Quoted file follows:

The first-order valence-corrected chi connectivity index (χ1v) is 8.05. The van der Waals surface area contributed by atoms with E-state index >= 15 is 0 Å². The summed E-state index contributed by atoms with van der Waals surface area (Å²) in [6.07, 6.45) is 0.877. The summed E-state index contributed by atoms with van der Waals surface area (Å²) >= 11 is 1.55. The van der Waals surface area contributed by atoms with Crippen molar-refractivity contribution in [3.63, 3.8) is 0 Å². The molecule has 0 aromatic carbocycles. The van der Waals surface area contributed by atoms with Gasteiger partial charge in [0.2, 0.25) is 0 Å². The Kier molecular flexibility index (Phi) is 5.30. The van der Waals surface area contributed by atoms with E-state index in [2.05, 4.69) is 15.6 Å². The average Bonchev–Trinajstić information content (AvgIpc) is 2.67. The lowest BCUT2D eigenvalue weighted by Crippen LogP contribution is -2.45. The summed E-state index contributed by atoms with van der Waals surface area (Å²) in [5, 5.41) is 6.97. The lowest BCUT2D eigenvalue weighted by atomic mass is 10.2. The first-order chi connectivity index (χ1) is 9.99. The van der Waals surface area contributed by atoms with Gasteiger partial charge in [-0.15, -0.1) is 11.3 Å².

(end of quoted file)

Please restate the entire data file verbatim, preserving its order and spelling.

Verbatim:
The first-order valence-corrected chi connectivity index (χ1v) is 8.05. The van der Waals surface area contributed by atoms with E-state index >= 15 is 0 Å². The summed E-state index contributed by atoms with van der Waals surface area (Å²) in [6.07, 6.45) is 0.877. The summed E-state index contributed by atoms with van der Waals surface area (Å²) >= 11 is 1.55. The van der Waals surface area contributed by atoms with Crippen molar-refractivity contribution in [3.63, 3.8) is 0 Å². The molecule has 0 aromatic carbocycles. The van der Waals surface area contributed by atoms with Gasteiger partial charge in [0.2, 0.25) is 0 Å². The Kier molecular flexibility index (Phi) is 5.30. The van der Waals surface area contributed by atoms with E-state index in [2.05, 4.69) is 15.6 Å². The average Bonchev–Trinajstić information content (AvgIpc) is 2.67. The lowest BCUT2D eigenvalue weighted by Crippen LogP contribution is -2.45. The summed E-state index contributed by atoms with van der Waals surface area (Å²) in [5, 5.41) is 6.97. The lowest BCUT2D eigenvalue weighted by atomic mass is 10.2. The first-order chi connectivity index (χ1) is 9.99. The van der Waals surface area contributed by atoms with Gasteiger partial charge in [-0.15, -0.1) is 11.3 Å².